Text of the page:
THE principal author of Free Mobile Disasters Alerts Act in the House of Representatives on Monday called on residents, local government units and people’s organizations in areas hit by Typhoon ‘‘Nina’’—especially the Bicol region, Eastern Visayas and Southern Tagalog —to remain alert and vigilant so that casualties would be minimized or avoided.
At the same time, Rep. Carlos Isagani Zarate urged telecommunications companies to perform their “civic duty” to send out mobile disaster alerts especially in areas hit by the typhoon or those under storm signals.
“The National Disaster Risk Reduction and Management Council and the telcos should extensively implement Republic Act 10639 unlike what happened last October during Super Typhoon ‘‘Lawin’’ that only a handful received text alerts in the areas affected,” Zarate said.
Zarate is one of the principal authors of Republic Act 10639 or the Free Mobile Disasters Alerts Act at the Lower House.
He also earlier filed House Resolution 556 to investigate the implementation of the Free Mobile Disaster Alerts Act following complaints the law has yet to be fully implemented for failure of concerned government agencies to get through with the implementing rules and regulations to guide the telecommunications companies in executing the law.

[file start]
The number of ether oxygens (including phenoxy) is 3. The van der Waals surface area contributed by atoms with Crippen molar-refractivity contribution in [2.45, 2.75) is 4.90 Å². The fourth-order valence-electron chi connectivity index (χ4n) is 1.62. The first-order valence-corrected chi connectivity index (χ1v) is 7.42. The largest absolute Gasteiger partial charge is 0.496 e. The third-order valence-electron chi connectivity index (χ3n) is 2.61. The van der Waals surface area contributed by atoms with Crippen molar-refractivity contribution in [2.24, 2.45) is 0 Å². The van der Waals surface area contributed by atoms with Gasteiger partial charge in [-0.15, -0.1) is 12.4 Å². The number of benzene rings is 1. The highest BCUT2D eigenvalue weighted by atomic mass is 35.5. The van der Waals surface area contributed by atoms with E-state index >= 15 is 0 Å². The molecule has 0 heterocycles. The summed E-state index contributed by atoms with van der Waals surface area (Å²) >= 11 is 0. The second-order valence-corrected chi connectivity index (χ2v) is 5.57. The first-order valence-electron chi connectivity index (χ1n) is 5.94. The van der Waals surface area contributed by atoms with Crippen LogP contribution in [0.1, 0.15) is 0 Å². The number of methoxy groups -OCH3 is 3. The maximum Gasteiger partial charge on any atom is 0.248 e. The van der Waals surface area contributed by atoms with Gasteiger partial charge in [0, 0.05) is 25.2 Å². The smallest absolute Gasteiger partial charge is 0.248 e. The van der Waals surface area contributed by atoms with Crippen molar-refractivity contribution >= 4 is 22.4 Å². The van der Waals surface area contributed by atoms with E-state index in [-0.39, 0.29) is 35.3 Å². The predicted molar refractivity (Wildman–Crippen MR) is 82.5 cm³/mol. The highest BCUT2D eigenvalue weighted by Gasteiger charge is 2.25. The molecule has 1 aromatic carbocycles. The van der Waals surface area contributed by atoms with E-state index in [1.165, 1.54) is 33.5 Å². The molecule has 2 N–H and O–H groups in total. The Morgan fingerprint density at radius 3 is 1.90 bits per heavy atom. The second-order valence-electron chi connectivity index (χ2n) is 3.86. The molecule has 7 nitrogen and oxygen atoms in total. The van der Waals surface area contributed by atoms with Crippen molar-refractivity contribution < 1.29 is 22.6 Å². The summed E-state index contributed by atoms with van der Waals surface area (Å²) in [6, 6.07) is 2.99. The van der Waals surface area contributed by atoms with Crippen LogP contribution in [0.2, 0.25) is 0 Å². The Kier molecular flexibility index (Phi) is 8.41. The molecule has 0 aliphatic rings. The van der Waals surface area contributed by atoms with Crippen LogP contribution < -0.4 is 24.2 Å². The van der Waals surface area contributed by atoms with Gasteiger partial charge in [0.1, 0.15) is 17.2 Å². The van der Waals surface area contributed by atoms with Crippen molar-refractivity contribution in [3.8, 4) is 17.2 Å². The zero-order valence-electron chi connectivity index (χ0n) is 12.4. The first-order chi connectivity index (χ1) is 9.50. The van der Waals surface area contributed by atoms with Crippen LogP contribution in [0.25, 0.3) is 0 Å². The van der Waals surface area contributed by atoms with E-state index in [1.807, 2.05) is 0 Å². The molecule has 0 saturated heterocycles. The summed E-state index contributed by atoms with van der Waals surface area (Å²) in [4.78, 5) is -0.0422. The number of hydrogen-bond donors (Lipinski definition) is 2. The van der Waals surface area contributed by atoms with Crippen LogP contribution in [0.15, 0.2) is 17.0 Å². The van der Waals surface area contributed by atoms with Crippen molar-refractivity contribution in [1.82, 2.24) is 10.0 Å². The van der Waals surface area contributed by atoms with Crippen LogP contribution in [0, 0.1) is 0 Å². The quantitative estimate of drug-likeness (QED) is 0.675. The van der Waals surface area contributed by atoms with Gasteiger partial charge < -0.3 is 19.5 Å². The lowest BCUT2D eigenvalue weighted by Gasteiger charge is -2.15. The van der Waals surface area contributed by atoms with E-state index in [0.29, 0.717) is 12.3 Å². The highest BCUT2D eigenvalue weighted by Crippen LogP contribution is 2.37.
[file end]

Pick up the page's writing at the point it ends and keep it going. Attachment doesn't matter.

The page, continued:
RA 10639 or the Free Mobile Disasters Alerts Act was signed into law on June 20, 2014 by then President Benigno Aquino III.
The Department of Transportation and Communications, National Telecommunications Commission, National Disaster Risk Reduction Management Council and Philippine Atmospheric, Geophysical and Astronomical Services Administration are the lead agencies tasked to to draft the IRR within 60 days from the effectivity of the act.
RA 10639 provides that mobile phone service providers, in the event of an impending tropical storm, typhoon, tsunami, or other calamities, are mandated to send out alerts at regular intervals.
“The alerts, to be sent directly to mobile phone subscribers living near the affected areas, should consist of up-to-date information from the relevant agencies as well as contact information of local government units and other agencies required to respond to the situation. The alerts may contain other relevant information such as, but not limited to, evacuation areas, relief sites and pick-up points,” Zarate said.
He added telecommunications companies shall provide the alerts at no cost to the consumers and shall be included as part of the service providers’ auxiliary service.
“The alerts may be in the form of SMS (text messages), MMS, or email,” he said.